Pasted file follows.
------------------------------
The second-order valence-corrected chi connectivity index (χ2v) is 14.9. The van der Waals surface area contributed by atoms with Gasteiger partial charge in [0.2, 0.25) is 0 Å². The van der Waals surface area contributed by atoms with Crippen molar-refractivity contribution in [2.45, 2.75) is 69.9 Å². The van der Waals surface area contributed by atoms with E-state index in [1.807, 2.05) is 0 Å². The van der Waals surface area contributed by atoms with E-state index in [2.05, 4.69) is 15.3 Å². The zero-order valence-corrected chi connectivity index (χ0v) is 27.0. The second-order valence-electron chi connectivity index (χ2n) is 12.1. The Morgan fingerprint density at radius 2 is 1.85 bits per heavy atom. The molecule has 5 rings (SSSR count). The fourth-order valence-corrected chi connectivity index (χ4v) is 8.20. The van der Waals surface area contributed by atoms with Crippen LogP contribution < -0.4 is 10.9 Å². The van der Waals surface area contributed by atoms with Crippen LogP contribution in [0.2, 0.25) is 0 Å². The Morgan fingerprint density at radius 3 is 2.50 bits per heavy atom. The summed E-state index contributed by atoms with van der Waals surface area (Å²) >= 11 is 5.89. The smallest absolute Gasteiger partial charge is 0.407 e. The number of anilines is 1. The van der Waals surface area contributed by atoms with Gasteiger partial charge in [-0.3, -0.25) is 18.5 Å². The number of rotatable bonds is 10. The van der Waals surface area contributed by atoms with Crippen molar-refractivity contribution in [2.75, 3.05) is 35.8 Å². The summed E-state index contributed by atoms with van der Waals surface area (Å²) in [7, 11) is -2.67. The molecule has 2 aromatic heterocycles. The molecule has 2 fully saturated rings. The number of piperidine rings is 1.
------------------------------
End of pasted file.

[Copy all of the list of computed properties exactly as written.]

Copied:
The second-order valence-corrected chi connectivity index (χ2v) is 14.9. The van der Waals surface area contributed by atoms with Gasteiger partial charge in [0.2, 0.25) is 0 Å². The van der Waals surface area contributed by atoms with Crippen molar-refractivity contribution in [2.45, 2.75) is 69.9 Å². The van der Waals surface area contributed by atoms with E-state index in [1.807, 2.05) is 0 Å². The van der Waals surface area contributed by atoms with E-state index in [2.05, 4.69) is 15.3 Å². The zero-order valence-corrected chi connectivity index (χ0v) is 27.0. The second-order valence-electron chi connectivity index (χ2n) is 12.1. The Morgan fingerprint density at radius 2 is 1.85 bits per heavy atom. The molecule has 5 rings (SSSR count). The fourth-order valence-corrected chi connectivity index (χ4v) is 8.20. The van der Waals surface area contributed by atoms with Crippen LogP contribution < -0.4 is 10.9 Å². The van der Waals surface area contributed by atoms with Crippen LogP contribution in [0.2, 0.25) is 0 Å². The Morgan fingerprint density at radius 3 is 2.50 bits per heavy atom. The summed E-state index contributed by atoms with van der Waals surface area (Å²) >= 11 is 5.89. The smallest absolute Gasteiger partial charge is 0.407 e. The number of anilines is 1. The van der Waals surface area contributed by atoms with Gasteiger partial charge in [-0.3, -0.25) is 18.5 Å². The number of rotatable bonds is 10. The van der Waals surface area contributed by atoms with Crippen molar-refractivity contribution in [2.75, 3.05) is 35.8 Å². The summed E-state index contributed by atoms with van der Waals surface area (Å²) in [7, 11) is -2.67. The molecule has 2 aromatic heterocycles. The molecule has 2 fully saturated rings. The number of piperidine rings is 1.